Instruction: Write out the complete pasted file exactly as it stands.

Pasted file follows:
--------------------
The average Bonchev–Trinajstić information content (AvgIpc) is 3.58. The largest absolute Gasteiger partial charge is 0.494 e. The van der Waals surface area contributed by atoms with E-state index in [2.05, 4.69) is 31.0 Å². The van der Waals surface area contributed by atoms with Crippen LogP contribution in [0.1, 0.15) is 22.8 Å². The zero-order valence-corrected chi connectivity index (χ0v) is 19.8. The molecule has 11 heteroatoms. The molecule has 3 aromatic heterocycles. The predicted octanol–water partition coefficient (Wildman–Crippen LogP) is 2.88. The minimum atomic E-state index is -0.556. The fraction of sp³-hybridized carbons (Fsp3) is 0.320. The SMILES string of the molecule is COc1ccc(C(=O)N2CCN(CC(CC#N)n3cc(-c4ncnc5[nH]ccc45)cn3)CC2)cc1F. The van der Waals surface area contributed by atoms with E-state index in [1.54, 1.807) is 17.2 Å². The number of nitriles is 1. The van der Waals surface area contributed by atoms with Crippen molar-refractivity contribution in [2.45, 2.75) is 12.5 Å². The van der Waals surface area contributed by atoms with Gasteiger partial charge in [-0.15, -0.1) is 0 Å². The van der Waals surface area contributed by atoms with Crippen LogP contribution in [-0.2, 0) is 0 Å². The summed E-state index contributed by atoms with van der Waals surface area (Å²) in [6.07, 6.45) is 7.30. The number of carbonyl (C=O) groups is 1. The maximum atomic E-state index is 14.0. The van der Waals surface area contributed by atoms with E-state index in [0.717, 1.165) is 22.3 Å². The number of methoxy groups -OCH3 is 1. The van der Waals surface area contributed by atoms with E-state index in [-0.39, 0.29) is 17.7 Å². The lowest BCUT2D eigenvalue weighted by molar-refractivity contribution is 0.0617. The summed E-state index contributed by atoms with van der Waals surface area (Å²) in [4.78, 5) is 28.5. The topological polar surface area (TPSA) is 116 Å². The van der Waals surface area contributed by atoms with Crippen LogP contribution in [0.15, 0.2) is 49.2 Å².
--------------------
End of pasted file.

The average Bonchev–Trinajstić information content (AvgIpc) is 3.58. The largest absolute Gasteiger partial charge is 0.494 e. The van der Waals surface area contributed by atoms with E-state index in [2.05, 4.69) is 31.0 Å². The van der Waals surface area contributed by atoms with Crippen LogP contribution in [0.1, 0.15) is 22.8 Å². The zero-order valence-corrected chi connectivity index (χ0v) is 19.8. The molecule has 11 heteroatoms. The molecule has 3 aromatic heterocycles. The predicted octanol–water partition coefficient (Wildman–Crippen LogP) is 2.88. The minimum atomic E-state index is -0.556. The fraction of sp³-hybridized carbons (Fsp3) is 0.320. The SMILES string of the molecule is COc1ccc(C(=O)N2CCN(CC(CC#N)n3cc(-c4ncnc5[nH]ccc45)cn3)CC2)cc1F. The van der Waals surface area contributed by atoms with E-state index in [1.54, 1.807) is 17.2 Å². The number of nitriles is 1. The van der Waals surface area contributed by atoms with Crippen molar-refractivity contribution in [2.45, 2.75) is 12.5 Å². The van der Waals surface area contributed by atoms with Gasteiger partial charge in [-0.15, -0.1) is 0 Å². The van der Waals surface area contributed by atoms with Crippen LogP contribution in [-0.2, 0) is 0 Å². The summed E-state index contributed by atoms with van der Waals surface area (Å²) in [6.07, 6.45) is 7.30. The number of carbonyl (C=O) groups is 1. The maximum atomic E-state index is 14.0. The van der Waals surface area contributed by atoms with E-state index in [0.717, 1.165) is 22.3 Å². The number of methoxy groups -OCH3 is 1. The van der Waals surface area contributed by atoms with E-state index in [-0.39, 0.29) is 17.7 Å². The lowest BCUT2D eigenvalue weighted by molar-refractivity contribution is 0.0617. The summed E-state index contributed by atoms with van der Waals surface area (Å²) in [4.78, 5) is 28.5. The topological polar surface area (TPSA) is 116 Å². The van der Waals surface area contributed by atoms with Crippen LogP contribution in [0.15, 0.2) is 49.2 Å².